The point is not that in Fielding we recognise comfortable things of life—his everyday details are antiquated by about 200 years, and even George Eliot’s painstaking inclusion of precise detail has now become historical set-piece. Nor is it that The Silmarillion seems estranged from the everyday world; my friend, I must say, is more at ease with the finer details of Tolkien’s mythology than either Eliot’s England or Occupy Wall Street. The point is that both Fielding and Tolkien at once engender estrangement and recognition through their art. They just chose to do it in striking different ways.
At the end of the day, the Booker—like the Nebula or the Caldecott or any other award—is concerned with honouring what Miéville aptly calls “Great Stuff.” It should be some encouragement, at any rate, that there’s so much Great Stuff about that people have the luxury of getting grumpy when their favourite Great Stuff isn’t chosen.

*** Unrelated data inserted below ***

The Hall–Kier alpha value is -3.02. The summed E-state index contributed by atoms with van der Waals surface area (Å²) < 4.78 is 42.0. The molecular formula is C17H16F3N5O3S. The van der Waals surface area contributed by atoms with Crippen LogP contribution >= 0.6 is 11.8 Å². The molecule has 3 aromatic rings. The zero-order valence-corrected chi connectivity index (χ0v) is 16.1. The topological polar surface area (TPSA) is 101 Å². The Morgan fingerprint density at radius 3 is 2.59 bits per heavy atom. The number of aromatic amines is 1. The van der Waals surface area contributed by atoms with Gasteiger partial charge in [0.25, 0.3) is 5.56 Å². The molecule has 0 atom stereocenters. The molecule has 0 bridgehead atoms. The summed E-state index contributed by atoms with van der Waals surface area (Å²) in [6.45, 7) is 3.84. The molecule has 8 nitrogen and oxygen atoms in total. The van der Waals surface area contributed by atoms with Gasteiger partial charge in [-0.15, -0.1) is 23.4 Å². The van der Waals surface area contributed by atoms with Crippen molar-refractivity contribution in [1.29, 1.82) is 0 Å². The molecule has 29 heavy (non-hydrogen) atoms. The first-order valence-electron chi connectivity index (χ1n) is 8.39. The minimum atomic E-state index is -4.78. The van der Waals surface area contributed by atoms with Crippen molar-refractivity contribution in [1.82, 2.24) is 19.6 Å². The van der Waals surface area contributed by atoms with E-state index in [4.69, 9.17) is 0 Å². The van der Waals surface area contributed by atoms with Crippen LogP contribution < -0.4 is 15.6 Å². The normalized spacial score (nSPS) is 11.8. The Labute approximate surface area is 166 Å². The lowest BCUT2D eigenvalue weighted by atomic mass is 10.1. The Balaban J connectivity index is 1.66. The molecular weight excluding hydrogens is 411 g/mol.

And it might, in the end, simply not matter. The final ultimate test—the true measure of Readability—is whether a book is read, and re-read, and read by people it was not written for. In other words, people who do not share the author’s place, or time, or generation.
A book can be called truly readable when it brings a flash of wonder and joy, the strange estrangement of recognition, a sudden start of tears to a first-time reader, after fifty, a hundred, five hundred years. The truest and best award a book can have may be one no author lives to see.
*And, as fairness demands I mention, a colleague and close friend of the present writer.